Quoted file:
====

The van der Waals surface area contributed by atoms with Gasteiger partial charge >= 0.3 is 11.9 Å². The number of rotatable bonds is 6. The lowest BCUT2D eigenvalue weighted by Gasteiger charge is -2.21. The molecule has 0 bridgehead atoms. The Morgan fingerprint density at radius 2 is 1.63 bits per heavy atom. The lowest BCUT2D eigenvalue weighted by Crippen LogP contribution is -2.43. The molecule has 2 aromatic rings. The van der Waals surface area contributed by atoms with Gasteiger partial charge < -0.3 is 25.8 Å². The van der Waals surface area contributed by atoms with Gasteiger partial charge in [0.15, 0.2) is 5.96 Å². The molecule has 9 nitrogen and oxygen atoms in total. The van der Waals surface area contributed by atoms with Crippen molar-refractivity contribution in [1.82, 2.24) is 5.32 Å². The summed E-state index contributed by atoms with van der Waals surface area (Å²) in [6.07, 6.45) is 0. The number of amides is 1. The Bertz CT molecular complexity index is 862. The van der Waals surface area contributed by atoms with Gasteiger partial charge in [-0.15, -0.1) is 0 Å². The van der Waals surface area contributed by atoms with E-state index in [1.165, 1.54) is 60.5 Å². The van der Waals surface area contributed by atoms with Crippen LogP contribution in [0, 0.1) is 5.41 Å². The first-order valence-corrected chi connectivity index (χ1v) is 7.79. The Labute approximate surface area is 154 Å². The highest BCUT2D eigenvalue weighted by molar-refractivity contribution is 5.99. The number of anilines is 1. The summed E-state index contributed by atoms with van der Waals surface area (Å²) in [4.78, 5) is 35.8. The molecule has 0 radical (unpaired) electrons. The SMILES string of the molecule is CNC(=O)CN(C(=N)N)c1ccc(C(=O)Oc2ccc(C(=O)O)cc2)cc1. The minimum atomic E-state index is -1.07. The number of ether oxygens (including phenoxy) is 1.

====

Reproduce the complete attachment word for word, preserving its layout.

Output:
The van der Waals surface area contributed by atoms with Gasteiger partial charge >= 0.3 is 11.9 Å². The number of rotatable bonds is 6. The lowest BCUT2D eigenvalue weighted by Gasteiger charge is -2.21. The molecule has 0 bridgehead atoms. The Morgan fingerprint density at radius 2 is 1.63 bits per heavy atom. The lowest BCUT2D eigenvalue weighted by Crippen LogP contribution is -2.43. The molecule has 2 aromatic rings. The van der Waals surface area contributed by atoms with Gasteiger partial charge < -0.3 is 25.8 Å². The van der Waals surface area contributed by atoms with Gasteiger partial charge in [0.15, 0.2) is 5.96 Å². The molecule has 9 nitrogen and oxygen atoms in total. The van der Waals surface area contributed by atoms with Crippen molar-refractivity contribution in [1.82, 2.24) is 5.32 Å². The summed E-state index contributed by atoms with van der Waals surface area (Å²) in [6.07, 6.45) is 0. The number of amides is 1. The Bertz CT molecular complexity index is 862. The van der Waals surface area contributed by atoms with Gasteiger partial charge in [-0.15, -0.1) is 0 Å². The van der Waals surface area contributed by atoms with E-state index in [1.165, 1.54) is 60.5 Å². The van der Waals surface area contributed by atoms with Crippen LogP contribution in [0, 0.1) is 5.41 Å². The first-order valence-corrected chi connectivity index (χ1v) is 7.79. The Labute approximate surface area is 154 Å². The highest BCUT2D eigenvalue weighted by molar-refractivity contribution is 5.99. The number of anilines is 1. The summed E-state index contributed by atoms with van der Waals surface area (Å²) in [4.78, 5) is 35.8. The molecule has 0 radical (unpaired) electrons. The SMILES string of the molecule is CNC(=O)CN(C(=N)N)c1ccc(C(=O)Oc2ccc(C(=O)O)cc2)cc1. The minimum atomic E-state index is -1.07. The number of ether oxygens (including phenoxy) is 1.